Black coat

A few days ago the black suit, cal­led Gi, was deli­ve­r­ed. Actual­ly I don’t real­ly care which Gi I wear for trai­ning, but in our Kem­po style the black coat from brown belt on is part of it. This is also a gre­at oppor­tu­ni­ty to give a short sum­ma­ry of the first “brown belt weeks”.


Alrea­dy a few weeks lon­ger Ella, Uwe and I form a team of trai­ners. Our “old” trai­ner Flo­ri­an stu­dies in Han­no­ver and has such unfa­vor­able lec­tu­re times that he hard­ly ever comes to the training.

Ella is also in the midd­le of her high school gra­dua­ti­on stress and will exchan­ge the cosy Kal­le­tal for the big, wide world in a few weeks. This is the fate of “pro­vin­cial clubs” that have to give up their young peop­le permanently.

That lea­ves UwSitzt noch etwas sperrig ...e and me. Qui­te a lot of respon­si­bi­li­ty, which I clear­ly feel des­pi­te my youth­ful 51 Len­ze. All of a sud­den, trai­ning is no lon­ger vol­un­ta­ry but com­pul­so­ry. You no lon­ger par­ti­ci­pa­te in the trai­ning and let the trai­ner “do the exer­ci­ses”, but try to moti­va­te and chal­len­ge the stu­dents yourself. Befo­re the first trai­ning ses­si­ons I real­ly had sta­ge fright. I / we don’t want our groups to get bored or overstrained.
Luck­i­ly, Uwe and I are not alo­ne eit­her, becau­se with Kim and Sabri­na we have two gre­at young Kem­po­ka in our ranks, who are alrea­dy actively sup­por­ting us, espe­cial­ly in children’s trai­ning. Thanks to both of you! Becau­se our kids group is our show­pie­ce at the moment. About 20 young chee­ky youngs­ters want to be fed twice a week with know­ledge about Kem­po. And with ani­ma­ti­on and games. A band of pre­d­a­tors with high standards!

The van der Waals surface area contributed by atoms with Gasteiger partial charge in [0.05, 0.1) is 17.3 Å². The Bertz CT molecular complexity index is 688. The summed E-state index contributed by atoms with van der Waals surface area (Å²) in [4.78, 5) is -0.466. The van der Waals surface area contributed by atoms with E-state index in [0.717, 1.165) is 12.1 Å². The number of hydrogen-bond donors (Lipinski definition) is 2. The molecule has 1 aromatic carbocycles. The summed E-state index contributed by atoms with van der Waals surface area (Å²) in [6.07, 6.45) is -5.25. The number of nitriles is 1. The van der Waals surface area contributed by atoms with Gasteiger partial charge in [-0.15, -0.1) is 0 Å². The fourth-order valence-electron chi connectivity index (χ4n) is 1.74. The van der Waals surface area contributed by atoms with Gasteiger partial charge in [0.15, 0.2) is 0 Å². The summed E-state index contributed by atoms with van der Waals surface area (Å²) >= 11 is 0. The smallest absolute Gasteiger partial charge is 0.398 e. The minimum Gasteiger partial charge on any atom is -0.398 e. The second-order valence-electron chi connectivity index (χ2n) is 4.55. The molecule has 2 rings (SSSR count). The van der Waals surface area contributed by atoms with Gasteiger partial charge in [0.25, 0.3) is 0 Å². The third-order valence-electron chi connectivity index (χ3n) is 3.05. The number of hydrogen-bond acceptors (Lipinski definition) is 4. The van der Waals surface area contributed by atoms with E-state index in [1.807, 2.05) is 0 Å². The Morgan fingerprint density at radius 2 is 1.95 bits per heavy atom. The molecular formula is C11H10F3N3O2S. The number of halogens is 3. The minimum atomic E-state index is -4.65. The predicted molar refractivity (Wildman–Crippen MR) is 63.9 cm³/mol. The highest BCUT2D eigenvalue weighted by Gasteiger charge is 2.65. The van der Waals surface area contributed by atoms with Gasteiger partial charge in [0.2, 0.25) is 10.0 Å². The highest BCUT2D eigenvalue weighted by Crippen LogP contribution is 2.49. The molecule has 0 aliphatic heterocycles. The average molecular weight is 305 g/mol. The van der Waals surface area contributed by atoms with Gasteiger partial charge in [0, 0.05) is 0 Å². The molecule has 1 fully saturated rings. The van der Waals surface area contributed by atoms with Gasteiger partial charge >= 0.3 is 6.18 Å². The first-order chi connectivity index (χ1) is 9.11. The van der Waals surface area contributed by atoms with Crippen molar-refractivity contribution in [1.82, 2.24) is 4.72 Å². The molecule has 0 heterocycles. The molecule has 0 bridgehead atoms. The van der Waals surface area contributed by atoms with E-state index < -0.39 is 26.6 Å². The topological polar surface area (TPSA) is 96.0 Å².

Trai­ning con­tents, trai­ning list, exami­na­ti­on regu­la­ti­ons and group orga­ni­sa­ti­on — whe­re is my own trai­ning? For­tu­n­a­te­ly the­re is Wital­li, who you can visit in Müns­ter (now in Ham­burg) and who is (almost) always open for ques­ti­ons and comments.
Flo is just as hap­py to share his know­ledge, if his sche­du­le allows it.
And the­re are trai­ning cour­ses whe­re I can pick up qui­te a lot, which hope­ful­ly will help me a litt­le bit in mar­ti­al arts mys­elf. Becau­se one thing is clear: The fur­ther I get in mar­ti­al arts, the more doors open, the more diver­se and some­ti­mes con­fu­sing the pos­si­bi­li­ties become.

And the­re is also the tiny aspect of work and fami­ly, which des­pi­te all the enthu­si­asm for Kem­po and Co. are sim­ply much more important and also demand their time.

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